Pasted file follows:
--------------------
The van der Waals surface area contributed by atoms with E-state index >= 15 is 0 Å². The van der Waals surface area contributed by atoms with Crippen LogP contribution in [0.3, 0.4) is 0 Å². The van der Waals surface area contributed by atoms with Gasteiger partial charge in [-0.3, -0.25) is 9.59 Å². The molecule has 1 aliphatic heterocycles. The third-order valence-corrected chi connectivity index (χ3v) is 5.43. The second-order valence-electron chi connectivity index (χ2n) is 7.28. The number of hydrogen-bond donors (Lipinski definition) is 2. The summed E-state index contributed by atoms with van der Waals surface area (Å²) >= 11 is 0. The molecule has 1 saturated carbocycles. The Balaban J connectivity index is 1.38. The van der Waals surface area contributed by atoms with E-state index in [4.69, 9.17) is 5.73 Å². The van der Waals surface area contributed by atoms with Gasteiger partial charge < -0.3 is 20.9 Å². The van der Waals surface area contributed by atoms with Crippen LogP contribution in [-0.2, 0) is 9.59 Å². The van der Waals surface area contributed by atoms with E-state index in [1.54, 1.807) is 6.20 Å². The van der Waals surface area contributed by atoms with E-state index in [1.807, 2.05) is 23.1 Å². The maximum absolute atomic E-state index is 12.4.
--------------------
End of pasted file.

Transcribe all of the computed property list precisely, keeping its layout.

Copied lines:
The van der Waals surface area contributed by atoms with E-state index >= 15 is 0 Å². The van der Waals surface area contributed by atoms with Crippen LogP contribution in [0.3, 0.4) is 0 Å². The van der Waals surface area contributed by atoms with Gasteiger partial charge in [-0.3, -0.25) is 9.59 Å². The molecule has 1 aliphatic heterocycles. The third-order valence-corrected chi connectivity index (χ3v) is 5.43. The second-order valence-electron chi connectivity index (χ2n) is 7.28. The number of hydrogen-bond donors (Lipinski definition) is 2. The summed E-state index contributed by atoms with van der Waals surface area (Å²) >= 11 is 0. The molecule has 1 saturated carbocycles. The Balaban J connectivity index is 1.38. The van der Waals surface area contributed by atoms with E-state index in [4.69, 9.17) is 5.73 Å². The van der Waals surface area contributed by atoms with Gasteiger partial charge < -0.3 is 20.9 Å². The van der Waals surface area contributed by atoms with Crippen LogP contribution in [-0.2, 0) is 9.59 Å². The van der Waals surface area contributed by atoms with E-state index in [1.54, 1.807) is 6.20 Å². The van der Waals surface area contributed by atoms with E-state index in [1.807, 2.05) is 23.1 Å². The maximum absolute atomic E-state index is 12.4.